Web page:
Kay Wheeler Moore

Welcome to my blog

Hello. . .

The Newfangled Country Gardener is for anyone who has a garden, would like to have a garden, or who simply enjoys eating the garden-fresh way. I don't claim to be an expert; in this blog I'm simply sharing some of the experiences my husband and I have in preparing food that is home-grown.

About the author

Kay Wheeler Moore is the author of a new cookbook, Way Back in the Country Garden, that features six generations of recipes that call for ingredients that are fresh from the garden. With home gardening surging in popularity as frugal people become more resourceful, this recipe collection and the stories that accompany it ideally will inspire others to cook the garden-fresh way and to preserve their own family food stories as well. The stories in this book center around the Three Red-Haired Miller Girls (Kay's mother and aunts) who grew up in Delta County, TX, with their own backyard garden so lavish that they felt as though they were royalty after their Mama wielded her kitchen magic on all that was homegrown. Introduced in Kay's previous book, Way Back in the Country, the lively Miller Girls again draw readers into their growing-up world, in which a stringent economic era--not unlike today's tight times--saw people turn to the earth to put food on the table for their loved ones. The rollicking yarns (all with recipes attached) have love, family, and faith as common denominators and show how food evocatively bonds us to our life experiences.

Thursday, November 4, 2010

God and green peppers--some things never change

Gardens come; gardens go. Some of ours are abundant; some are bleak. Some have given us such a plethora of pumpkins, we practically have to dump our overage out on the street corner for passersby to help themselves; some are grand disappointments, especially when I was counting on a big beet crop to make Aunt Bonnie's beet pickles. At some point we've had luck with just about every vegetable, yet the following year we'd have to get out our magnifying glass to find even one tomato on our tomato vine.

But one thing about our garden never changes--green peppers. They're always there; they're never-fail garden yield. (That one'll preach, won't it? What does Lamentations 3:22-23 say: "His compassions never fail. They are new every morning; great is your faithfulness"?) Yup, God and green peppers; you can always count on both of them to be just the same, year after year, regardless where we have lived and grown a garden.

Not only that, but our peppers keep producing until the last dog is dead, as it were. Right up until the first freeze--and sometimes even afterward--they're out there just blooming their faithful heads off. Just about the time we think we're ready to hack down the vines to winterize the garden, out crops another flurry of green peppers to bring in. They're indefatigable--always sending me back to the drawing board--scraping through my recipe files for yet another suggested way to use them up.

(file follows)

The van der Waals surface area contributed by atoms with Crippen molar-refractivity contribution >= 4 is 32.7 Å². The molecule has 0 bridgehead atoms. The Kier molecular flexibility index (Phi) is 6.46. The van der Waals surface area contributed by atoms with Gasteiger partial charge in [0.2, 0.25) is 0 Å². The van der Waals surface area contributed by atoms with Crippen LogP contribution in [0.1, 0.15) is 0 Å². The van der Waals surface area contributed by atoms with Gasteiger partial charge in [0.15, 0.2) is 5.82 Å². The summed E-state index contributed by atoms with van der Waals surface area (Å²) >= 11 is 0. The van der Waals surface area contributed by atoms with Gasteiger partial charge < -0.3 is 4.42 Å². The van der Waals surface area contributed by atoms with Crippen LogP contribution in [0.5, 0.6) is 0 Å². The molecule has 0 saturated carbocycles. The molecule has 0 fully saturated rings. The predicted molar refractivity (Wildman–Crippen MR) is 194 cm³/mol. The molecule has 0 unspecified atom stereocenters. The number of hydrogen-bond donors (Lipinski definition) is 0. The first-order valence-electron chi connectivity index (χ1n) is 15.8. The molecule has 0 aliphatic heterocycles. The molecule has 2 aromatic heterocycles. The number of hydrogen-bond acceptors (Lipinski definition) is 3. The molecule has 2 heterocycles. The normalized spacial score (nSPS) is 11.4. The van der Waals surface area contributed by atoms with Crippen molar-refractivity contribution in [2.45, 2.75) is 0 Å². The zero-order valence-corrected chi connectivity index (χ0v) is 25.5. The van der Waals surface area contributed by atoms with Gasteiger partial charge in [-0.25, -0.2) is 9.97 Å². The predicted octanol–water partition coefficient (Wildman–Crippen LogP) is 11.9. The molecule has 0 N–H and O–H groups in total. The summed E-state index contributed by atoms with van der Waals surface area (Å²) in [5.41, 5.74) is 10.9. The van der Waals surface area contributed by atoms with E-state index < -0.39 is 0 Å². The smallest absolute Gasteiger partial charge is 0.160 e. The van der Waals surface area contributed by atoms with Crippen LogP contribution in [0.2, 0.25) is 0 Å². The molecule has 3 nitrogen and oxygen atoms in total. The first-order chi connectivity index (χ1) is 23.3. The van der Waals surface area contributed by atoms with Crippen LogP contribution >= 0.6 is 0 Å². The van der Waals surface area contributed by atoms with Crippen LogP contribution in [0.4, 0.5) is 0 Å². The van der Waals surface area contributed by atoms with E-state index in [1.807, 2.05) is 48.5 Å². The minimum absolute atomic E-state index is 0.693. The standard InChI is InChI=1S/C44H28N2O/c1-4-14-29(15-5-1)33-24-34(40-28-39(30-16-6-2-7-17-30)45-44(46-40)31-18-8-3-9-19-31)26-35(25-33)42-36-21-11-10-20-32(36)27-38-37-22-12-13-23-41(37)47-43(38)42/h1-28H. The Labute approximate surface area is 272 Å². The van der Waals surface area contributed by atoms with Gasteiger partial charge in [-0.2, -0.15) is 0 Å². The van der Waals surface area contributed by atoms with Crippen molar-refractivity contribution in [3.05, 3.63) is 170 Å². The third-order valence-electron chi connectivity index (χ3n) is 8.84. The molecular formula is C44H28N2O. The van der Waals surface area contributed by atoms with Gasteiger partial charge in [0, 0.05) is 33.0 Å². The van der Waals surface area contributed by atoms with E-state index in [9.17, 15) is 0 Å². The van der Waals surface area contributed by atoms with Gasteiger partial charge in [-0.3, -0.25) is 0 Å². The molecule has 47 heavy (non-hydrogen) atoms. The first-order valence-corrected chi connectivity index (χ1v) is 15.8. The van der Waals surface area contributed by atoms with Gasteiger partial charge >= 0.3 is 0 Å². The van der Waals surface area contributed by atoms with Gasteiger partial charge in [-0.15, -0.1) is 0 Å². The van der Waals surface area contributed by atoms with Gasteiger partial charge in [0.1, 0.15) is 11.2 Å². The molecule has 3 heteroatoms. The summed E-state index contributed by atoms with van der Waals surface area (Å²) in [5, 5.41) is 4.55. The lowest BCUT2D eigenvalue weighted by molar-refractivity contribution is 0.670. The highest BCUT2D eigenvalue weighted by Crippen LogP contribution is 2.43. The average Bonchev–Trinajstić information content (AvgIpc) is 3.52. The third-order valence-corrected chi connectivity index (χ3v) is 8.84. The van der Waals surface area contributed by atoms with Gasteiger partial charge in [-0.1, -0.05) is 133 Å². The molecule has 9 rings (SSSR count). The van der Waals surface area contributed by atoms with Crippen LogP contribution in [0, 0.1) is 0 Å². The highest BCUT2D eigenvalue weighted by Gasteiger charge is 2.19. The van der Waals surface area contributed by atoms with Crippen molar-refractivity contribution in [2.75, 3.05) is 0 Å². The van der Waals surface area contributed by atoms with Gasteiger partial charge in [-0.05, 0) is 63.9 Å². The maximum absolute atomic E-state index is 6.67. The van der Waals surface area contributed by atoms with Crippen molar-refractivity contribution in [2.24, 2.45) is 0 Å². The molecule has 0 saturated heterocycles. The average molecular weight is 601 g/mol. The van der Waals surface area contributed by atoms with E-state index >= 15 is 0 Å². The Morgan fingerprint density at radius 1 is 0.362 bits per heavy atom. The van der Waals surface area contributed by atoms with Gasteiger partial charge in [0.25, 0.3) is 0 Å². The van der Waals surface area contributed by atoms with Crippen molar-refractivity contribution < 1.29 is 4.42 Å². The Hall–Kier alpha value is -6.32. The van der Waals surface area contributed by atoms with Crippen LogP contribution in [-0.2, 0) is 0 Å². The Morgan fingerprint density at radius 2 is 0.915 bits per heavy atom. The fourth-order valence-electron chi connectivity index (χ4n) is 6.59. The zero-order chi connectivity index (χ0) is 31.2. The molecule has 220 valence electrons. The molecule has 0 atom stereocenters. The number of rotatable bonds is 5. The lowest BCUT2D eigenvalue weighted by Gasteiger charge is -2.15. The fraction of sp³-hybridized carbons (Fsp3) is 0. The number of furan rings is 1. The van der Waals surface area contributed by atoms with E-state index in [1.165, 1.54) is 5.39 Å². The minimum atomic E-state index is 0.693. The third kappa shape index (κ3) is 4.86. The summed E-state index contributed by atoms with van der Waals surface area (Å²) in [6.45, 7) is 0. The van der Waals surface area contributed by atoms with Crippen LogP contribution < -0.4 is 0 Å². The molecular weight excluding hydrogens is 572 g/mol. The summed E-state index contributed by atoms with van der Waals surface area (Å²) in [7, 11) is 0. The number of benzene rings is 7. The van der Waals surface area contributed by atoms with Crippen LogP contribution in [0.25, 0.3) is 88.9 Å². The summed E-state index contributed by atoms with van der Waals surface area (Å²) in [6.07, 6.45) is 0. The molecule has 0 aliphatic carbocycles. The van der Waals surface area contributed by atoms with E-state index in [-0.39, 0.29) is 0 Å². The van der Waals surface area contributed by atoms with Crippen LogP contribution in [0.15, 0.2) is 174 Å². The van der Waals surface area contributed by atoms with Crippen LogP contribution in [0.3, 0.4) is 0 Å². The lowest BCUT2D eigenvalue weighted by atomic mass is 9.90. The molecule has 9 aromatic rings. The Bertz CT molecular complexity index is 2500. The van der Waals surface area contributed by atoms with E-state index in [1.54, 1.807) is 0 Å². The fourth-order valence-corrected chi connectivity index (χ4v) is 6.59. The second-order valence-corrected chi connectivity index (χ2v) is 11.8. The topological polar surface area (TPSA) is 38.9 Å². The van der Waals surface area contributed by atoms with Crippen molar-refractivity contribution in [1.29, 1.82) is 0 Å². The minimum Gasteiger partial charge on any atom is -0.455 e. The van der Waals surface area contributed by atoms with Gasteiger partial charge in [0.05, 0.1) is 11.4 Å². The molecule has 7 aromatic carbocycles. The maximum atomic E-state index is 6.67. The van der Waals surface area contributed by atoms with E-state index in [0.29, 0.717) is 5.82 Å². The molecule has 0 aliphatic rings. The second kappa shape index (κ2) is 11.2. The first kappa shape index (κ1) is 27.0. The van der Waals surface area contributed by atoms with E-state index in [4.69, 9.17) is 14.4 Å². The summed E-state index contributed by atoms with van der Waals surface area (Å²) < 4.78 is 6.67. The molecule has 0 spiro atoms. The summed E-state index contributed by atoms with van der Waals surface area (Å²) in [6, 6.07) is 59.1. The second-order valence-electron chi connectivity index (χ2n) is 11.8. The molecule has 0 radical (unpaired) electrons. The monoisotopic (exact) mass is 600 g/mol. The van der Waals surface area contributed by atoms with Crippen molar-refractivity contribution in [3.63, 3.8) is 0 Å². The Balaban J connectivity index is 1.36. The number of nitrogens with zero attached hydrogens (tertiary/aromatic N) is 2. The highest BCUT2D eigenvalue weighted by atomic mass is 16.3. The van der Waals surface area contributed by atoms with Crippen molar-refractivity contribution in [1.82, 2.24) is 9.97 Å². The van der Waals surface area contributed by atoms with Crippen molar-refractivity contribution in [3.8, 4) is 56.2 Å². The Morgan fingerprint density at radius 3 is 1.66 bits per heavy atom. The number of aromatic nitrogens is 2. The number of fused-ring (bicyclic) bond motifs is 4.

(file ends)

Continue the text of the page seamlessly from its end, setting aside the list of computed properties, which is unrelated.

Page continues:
I'm not scraping yet. Apple Dressing-Stuffed Peppers, written on a gold recipe card with its source not noted so I don't know who to thank for this idea that was like gold to me, was waiting in the wings for another green-pepper haul. I'm thankful it was. Hubby kept remarking, "This doesn't have any meat in it. This doesn't have any meat in it." He wasn't unhappy; he was just marveling at how good and substantial a stuffed-green-pepper recipe could be without the usual addition of ground beef or ground turkey.

Green peppers and pecans, always two things we have plenty of on our property, are combined with apples, apple juice, and chopped celery and topped with Parmesan. Though I love them, I usually regard stuffed green peppers as a laborious enterprise, but this version was surprisingly quick and made an ample amount. One round was served up for our dinner, a second round went into the deepfreeze to pop out for those Desperation December Dinners about which I've already blogged.

Who'd like to bet that in deepest December, when we dig into that welcome, set-aside Apple Dressing-Stuffed Peppers batch, we can still spot some green peppers trying to push their way through in our otherwise spent garden? O, to be like them in the "winter" of my life. (That one'll preach, too!)

Apple Dressing-Stuffed Peppers

5 medium green peppers, cored and seeds removed
2 cups apples, diced
1 cup stuffing mix (tried with Kroger-brand cornbread stuffing mix)
1/4 cup apple juice
1/4 cup chopped celery
1 egg, beaten
1/3 cup Parmesan cheese

Cook green peppers in boiling water about 5 minutes. Remove boiled peppers to a paper towel and drain upside-down. Mix remaining ingredients. Spoon into drained green peppers; stand peppers upright in a greased baking dish. Sprinkle tops with Parmesan cheese. Bake at 350 degrees for 35 to 40 minutes. Serves 5.

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